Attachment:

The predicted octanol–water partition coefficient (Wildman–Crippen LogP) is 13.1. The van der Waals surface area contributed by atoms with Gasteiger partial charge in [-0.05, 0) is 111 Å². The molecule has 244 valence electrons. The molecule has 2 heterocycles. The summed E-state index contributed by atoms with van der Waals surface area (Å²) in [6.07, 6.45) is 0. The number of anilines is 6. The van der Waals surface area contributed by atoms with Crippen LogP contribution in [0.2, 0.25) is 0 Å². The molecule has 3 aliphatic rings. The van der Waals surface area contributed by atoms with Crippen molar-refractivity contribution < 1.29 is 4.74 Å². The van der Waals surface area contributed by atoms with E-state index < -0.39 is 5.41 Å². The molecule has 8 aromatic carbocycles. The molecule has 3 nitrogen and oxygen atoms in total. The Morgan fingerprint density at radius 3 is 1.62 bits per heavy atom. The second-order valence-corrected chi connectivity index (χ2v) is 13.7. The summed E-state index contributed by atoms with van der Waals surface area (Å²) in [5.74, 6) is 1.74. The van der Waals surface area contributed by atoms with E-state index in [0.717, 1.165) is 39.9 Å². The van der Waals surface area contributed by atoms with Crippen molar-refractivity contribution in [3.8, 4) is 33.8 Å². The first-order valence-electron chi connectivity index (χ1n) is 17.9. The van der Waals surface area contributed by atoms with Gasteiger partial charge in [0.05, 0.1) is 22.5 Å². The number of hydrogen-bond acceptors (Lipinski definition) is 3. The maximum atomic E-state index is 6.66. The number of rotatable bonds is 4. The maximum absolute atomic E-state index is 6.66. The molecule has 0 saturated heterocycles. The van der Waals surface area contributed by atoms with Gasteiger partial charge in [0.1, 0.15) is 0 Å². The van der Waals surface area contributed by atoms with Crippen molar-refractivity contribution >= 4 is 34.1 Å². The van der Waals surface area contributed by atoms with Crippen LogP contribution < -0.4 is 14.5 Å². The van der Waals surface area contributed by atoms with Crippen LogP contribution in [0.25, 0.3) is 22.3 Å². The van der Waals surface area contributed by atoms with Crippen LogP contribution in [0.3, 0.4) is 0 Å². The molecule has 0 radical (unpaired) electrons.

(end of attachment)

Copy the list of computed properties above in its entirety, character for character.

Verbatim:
The predicted octanol–water partition coefficient (Wildman–Crippen LogP) is 13.1. The van der Waals surface area contributed by atoms with Gasteiger partial charge in [-0.05, 0) is 111 Å². The molecule has 244 valence electrons. The molecule has 2 heterocycles. The summed E-state index contributed by atoms with van der Waals surface area (Å²) in [6.07, 6.45) is 0. The number of anilines is 6. The van der Waals surface area contributed by atoms with Crippen LogP contribution in [0.2, 0.25) is 0 Å². The molecule has 3 aliphatic rings. The van der Waals surface area contributed by atoms with Crippen molar-refractivity contribution < 1.29 is 4.74 Å². The van der Waals surface area contributed by atoms with E-state index < -0.39 is 5.41 Å². The molecule has 8 aromatic carbocycles. The molecule has 3 nitrogen and oxygen atoms in total. The Morgan fingerprint density at radius 3 is 1.62 bits per heavy atom. The second-order valence-corrected chi connectivity index (χ2v) is 13.7. The summed E-state index contributed by atoms with van der Waals surface area (Å²) in [5.74, 6) is 1.74. The van der Waals surface area contributed by atoms with E-state index in [0.717, 1.165) is 39.9 Å². The van der Waals surface area contributed by atoms with Crippen molar-refractivity contribution in [3.8, 4) is 33.8 Å². The first-order valence-electron chi connectivity index (χ1n) is 17.9. The van der Waals surface area contributed by atoms with Gasteiger partial charge in [0.05, 0.1) is 22.5 Å². The number of hydrogen-bond acceptors (Lipinski definition) is 3. The maximum atomic E-state index is 6.66. The number of rotatable bonds is 4. The maximum absolute atomic E-state index is 6.66. The molecule has 0 saturated heterocycles. The van der Waals surface area contributed by atoms with Gasteiger partial charge in [0.1, 0.15) is 0 Å². The van der Waals surface area contributed by atoms with Crippen molar-refractivity contribution >= 4 is 34.1 Å². The van der Waals surface area contributed by atoms with Crippen LogP contribution < -0.4 is 14.5 Å². The van der Waals surface area contributed by atoms with Crippen LogP contribution in [0.25, 0.3) is 22.3 Å². The van der Waals surface area contributed by atoms with Crippen LogP contribution in [0.3, 0.4) is 0 Å². The molecule has 0 radical (unpaired) electrons.